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Legacy lives on

Educator, activist played vital role in SETX community

David Willard holds a picture of his mother, Pat, a long-time Beaumont educator and activist who was one of the first graduates after Lamar’s integration. UP photo by Juliana Abiro
David Willard holds a picture of his mother, Pat, a long-time Beaumont educator and activist who was one of the first graduates after Lamar’s integration. UP photo by Juliana Abiro

Elmo Willard III was a pioneering civil rights lawyer in Beaumont who has left an enduring legacy. But his son, David, who is an educator and Port Commissioner, said there is a part of his legacy that is equally important — his wife, Pat.

“My mother was kind of different from my dad in terms of personality,” David said. “But was just as strong as my dad and just as well-known.”

A Chicago native, Pat met Elmo at Fisk University in Nashville and the pair married. In 1954, once her husband graduated from Howard University law school in Washington, D.C., Pat followed Elmo back to his hometown of Beaumont.

"When she first moved here, she had a hard time adjusting,” David said. "It took her awhile to get acclimated to this area."

Coming from a big city she wasn't used to this slow-paced or small town life but in no time, Pat was able to find her place in the community.

"She jumped right in and made the best of it," David said.

Pat Willard was an activist and educator — and also was one of the initial students at Lamar University after desegregation. She began school in 1956 and was a part of the graduating class of 1960.

“She was the only black student in her class,” David said. “Not one of her classmates ever spoke to her.”

Pat was pregnant with David, as well as being a mother and wife, while at Lamar, and though it was a hard time, she graduated with honors with a degree in secondary education.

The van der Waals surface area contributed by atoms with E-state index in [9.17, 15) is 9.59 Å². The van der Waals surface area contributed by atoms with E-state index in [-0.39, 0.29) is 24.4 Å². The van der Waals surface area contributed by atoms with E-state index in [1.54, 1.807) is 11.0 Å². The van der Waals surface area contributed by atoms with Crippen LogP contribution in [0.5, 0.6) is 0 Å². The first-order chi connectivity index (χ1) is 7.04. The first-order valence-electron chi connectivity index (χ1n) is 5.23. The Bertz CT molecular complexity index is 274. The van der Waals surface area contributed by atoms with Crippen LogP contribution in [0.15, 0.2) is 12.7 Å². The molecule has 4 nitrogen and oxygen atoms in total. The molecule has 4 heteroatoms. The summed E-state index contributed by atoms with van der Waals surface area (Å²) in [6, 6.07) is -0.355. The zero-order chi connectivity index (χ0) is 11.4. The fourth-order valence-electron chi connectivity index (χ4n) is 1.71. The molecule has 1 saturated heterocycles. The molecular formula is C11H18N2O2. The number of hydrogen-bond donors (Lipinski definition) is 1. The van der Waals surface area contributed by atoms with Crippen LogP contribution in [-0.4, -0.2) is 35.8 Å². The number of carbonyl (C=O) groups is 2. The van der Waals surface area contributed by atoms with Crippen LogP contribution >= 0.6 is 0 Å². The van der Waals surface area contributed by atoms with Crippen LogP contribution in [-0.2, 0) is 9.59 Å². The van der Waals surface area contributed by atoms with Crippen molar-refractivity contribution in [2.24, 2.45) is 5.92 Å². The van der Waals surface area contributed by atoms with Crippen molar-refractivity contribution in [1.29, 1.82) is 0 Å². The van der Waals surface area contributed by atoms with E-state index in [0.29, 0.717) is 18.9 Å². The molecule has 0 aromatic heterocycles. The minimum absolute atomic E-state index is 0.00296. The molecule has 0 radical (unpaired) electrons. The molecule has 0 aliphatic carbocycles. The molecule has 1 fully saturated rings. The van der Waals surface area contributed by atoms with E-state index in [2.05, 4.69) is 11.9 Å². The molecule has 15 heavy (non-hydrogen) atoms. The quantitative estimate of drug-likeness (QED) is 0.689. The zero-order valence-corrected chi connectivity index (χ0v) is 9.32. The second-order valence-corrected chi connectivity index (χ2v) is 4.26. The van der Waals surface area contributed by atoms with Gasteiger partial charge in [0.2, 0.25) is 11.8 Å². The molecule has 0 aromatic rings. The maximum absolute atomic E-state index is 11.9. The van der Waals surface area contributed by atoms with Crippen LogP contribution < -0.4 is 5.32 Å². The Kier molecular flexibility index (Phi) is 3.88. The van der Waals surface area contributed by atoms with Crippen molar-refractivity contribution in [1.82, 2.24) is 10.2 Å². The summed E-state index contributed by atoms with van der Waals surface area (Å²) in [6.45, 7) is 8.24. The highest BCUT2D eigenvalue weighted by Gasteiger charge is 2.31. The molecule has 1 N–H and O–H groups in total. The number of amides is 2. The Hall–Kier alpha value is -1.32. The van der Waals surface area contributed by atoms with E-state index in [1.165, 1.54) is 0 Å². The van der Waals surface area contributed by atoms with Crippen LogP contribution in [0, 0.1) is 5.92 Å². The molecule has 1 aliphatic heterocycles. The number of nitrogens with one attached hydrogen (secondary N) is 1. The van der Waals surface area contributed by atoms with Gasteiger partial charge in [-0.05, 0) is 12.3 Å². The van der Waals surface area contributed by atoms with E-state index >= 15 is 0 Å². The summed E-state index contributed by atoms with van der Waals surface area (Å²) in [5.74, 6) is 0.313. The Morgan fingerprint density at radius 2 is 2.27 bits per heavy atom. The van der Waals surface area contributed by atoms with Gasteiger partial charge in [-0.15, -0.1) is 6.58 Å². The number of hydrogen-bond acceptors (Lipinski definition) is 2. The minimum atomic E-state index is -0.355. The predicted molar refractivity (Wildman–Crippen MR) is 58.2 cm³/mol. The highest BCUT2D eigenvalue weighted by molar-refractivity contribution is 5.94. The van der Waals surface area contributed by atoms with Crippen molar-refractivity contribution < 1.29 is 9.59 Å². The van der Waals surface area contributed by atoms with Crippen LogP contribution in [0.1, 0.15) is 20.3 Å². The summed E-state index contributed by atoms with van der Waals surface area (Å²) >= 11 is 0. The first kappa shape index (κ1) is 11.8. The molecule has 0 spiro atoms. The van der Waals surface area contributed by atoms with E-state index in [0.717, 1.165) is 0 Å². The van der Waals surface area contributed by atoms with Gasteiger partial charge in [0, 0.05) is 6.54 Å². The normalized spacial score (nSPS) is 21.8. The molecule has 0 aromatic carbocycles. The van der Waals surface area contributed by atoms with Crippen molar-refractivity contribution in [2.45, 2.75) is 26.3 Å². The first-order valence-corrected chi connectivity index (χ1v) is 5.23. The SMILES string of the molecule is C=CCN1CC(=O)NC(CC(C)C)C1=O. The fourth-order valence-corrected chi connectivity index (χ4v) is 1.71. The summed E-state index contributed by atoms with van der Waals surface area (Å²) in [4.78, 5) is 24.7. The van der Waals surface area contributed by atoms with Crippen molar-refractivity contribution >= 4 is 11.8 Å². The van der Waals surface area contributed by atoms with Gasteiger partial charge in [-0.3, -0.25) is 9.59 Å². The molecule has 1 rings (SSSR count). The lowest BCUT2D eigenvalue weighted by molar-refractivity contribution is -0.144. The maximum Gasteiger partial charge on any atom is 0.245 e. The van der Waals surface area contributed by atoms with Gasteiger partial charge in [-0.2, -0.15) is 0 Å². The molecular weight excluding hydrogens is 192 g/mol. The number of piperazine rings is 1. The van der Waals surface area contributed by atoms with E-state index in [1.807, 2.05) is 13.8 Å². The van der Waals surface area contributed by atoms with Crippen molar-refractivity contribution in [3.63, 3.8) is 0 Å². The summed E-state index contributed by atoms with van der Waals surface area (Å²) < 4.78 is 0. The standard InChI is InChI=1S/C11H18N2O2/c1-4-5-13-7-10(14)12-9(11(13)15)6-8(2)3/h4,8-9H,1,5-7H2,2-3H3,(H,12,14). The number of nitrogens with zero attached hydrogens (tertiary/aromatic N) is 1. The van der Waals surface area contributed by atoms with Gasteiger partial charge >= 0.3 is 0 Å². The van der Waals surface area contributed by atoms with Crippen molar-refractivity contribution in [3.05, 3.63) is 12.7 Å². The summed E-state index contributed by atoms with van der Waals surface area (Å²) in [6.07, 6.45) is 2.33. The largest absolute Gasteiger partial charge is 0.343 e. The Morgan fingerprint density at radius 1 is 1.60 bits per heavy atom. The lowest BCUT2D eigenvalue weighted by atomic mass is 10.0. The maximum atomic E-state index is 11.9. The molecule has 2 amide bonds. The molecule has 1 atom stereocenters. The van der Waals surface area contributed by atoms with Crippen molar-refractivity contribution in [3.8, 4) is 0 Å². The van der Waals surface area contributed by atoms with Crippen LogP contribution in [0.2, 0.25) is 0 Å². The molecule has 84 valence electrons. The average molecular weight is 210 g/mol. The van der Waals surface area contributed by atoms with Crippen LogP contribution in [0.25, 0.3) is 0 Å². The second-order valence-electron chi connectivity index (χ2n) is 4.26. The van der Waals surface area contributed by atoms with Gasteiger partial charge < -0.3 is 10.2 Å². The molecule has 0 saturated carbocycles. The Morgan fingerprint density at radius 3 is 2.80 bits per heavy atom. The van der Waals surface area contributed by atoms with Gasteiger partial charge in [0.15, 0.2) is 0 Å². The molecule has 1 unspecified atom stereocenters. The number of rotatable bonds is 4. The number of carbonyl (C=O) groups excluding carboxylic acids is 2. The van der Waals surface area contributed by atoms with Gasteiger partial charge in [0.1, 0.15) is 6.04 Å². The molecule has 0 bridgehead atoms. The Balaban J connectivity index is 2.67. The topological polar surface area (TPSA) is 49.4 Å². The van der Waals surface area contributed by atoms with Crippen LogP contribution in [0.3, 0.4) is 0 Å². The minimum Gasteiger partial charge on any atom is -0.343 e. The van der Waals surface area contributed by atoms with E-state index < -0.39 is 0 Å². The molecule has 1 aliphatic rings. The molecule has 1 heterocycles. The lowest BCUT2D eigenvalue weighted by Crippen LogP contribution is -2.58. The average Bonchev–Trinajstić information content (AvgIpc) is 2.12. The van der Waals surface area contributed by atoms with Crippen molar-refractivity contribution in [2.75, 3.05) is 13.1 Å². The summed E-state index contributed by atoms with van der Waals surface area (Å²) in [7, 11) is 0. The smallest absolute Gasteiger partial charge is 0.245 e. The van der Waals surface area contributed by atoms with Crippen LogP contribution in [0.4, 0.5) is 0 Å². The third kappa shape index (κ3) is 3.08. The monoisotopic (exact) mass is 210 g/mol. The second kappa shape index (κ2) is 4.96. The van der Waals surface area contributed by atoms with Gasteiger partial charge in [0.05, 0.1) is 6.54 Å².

“My mother never let anything get in the way, she was a dynamo,” David said.

Pat went on to teach honors English at Hebert High School, which was one of two black high schools in Beaumont at the time, and then Forest Park before the two schools merged to become West Brook High School.

She spent 37 years in the Beaumont Independent School District and received teacher of the year three times and was also nominated in 1983 for the Outstanding National Teacher of the Year Award.

"Generations of people that I met will sometimes come to me and say things like, ‘Your mom taught me in 1961,’” David said.

Pat faced many challenges in Southeast Texas, one of them being colorism, David said. Colorism is discrimination based on skin color, usually from members of the same race, which draws social implications from skin color. Pat was a dark-skinned woman in a time when that was looked down upon, David said.

 

Pat Willard. Photos courtesy of Photo courtesy of David Willard
Pat Willard. Photos courtesy of Photo courtesy of David Willard

“There was a story that she once told me of a time when she was going to meet my father at a party, and they wouldn’t let her in because she didn’t pass the brown paper bag test,” David said.

Basically, the test meant that any woman darker than the shade of a brown paper bag couldn’t get into the party. Though Pat was later able to get in, it was a harsh reality she had to face, but she never let that stop her from pursuing the things she wanted to do, David said.

At the age of 40 she became a house model for Neiman-Marcus and Joske’s.